Michael, Killer Mike

Killer Mike’s first solo album in eleven years, Michael, focuses on family, particularly the rapper’s mother and grandmother, revealing a more mature and personal side in his music. Michael also features collaborations with a host of guest stars, including Young Thug, CeeLo Green, and André 3000, among others, creating a kaleidoscope of styles and sounds that might have overwhelmed a lesser artist. But Killer Mike’s strong presence weaves a unifying thread that ties everything together into a cohesive whole, with the supporting players as icing on the cake.

For That Beautiful Feeling, The Chemical Brothers

The English electronic music pioneers The Chemical Brothers’ tenth studio album, For That Beautiful Feeling, comes packed with the band’s trademark combination of techno beats and pop sensibilities. The album features infectious, largely instrumental tracks that will get you dancing in a club or at home in your PJs. From the funky, undulating bass line of “No Reason” to the slow build of “Magic Wand” to the synthesizers that sound like harmonies of “Skipping Like a Stone,” each track is a lesson in digital groove-making. Their production techniques also reveal the power of repetition, with bass lines, vocalizations, and other sounds creating dynamic movements and rhythms. And with no lyrics to speak of, meaning and significance are found purely in the quality of the sound and production, and its ability to make your body move.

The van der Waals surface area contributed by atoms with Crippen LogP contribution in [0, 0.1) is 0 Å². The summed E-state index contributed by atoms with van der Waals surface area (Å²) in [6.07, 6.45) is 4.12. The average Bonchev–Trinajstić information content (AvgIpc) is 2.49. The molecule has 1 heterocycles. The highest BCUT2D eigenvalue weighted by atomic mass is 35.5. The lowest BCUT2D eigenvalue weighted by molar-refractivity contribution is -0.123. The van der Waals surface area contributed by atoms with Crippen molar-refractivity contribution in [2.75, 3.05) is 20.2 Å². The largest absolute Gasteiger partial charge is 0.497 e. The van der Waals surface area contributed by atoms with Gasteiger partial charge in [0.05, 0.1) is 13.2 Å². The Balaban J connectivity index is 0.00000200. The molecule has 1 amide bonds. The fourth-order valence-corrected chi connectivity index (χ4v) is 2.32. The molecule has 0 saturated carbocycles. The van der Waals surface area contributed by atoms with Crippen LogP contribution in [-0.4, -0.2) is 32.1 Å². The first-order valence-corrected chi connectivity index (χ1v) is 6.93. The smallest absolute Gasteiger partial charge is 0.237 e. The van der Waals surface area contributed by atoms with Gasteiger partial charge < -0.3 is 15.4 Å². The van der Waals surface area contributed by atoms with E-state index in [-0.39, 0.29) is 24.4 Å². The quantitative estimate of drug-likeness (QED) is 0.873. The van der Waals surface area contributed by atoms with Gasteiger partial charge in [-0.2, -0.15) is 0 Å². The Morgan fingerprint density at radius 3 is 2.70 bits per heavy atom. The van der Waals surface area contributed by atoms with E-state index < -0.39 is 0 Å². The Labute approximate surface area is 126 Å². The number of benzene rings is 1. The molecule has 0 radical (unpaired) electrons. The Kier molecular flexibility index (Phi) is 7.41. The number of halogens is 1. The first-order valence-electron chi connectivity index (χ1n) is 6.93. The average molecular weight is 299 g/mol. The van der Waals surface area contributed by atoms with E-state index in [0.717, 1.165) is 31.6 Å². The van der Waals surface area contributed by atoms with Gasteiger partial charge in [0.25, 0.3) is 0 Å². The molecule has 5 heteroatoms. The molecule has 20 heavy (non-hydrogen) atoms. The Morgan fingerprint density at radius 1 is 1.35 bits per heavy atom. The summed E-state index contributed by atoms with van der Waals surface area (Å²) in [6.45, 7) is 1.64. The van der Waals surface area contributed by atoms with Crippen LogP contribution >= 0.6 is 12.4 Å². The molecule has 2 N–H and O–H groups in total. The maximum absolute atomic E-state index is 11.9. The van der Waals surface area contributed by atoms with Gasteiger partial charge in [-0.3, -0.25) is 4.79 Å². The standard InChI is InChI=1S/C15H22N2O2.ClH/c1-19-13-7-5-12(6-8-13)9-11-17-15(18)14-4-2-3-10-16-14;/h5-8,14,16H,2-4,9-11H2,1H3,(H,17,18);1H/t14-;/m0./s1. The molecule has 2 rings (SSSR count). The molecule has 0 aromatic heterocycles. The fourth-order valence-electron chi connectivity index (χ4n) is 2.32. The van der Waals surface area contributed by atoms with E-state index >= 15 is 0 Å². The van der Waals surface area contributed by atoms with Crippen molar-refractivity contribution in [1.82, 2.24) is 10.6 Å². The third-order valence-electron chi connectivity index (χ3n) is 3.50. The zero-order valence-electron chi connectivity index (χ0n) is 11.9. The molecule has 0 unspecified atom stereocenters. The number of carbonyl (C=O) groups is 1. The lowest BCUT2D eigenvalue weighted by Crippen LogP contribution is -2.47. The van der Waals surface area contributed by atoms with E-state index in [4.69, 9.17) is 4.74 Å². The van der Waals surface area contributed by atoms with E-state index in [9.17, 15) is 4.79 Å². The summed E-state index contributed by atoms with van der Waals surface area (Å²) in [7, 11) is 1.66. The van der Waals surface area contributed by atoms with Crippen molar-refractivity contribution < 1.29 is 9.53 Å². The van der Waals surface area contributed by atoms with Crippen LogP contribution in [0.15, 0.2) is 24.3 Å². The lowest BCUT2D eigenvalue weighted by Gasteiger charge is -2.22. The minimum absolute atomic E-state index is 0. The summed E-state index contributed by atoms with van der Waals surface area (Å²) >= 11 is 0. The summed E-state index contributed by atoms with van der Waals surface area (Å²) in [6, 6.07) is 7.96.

Super Snõõper, Snõõper

Furious bursts of guitar, bass, and drums drive this hypersonic blast of pure energy from Nashville-based punkers Snõõper. But it’s the band’s ironic sense of humor that lifts this collection. “Fitness” takes on gym culture: “Lift weight, mutate / Hydrate, inflate / Await my fate / Primate growth rate,” before the song ends with an excerpt from an interview with a fitness enthusiast earnestly recounting his daily routine. “Defect,” meanwhile, takes a look at trying to get along in a digital world: “Digital error must eject / Antivirus disinfect / Dial up and connect / Cause and defect.” This is unpretentious, self-confident music that doesn’t care to play by anyone else’s rules. How refreshing.

I Inside the Old Year Dying, PJ Harvey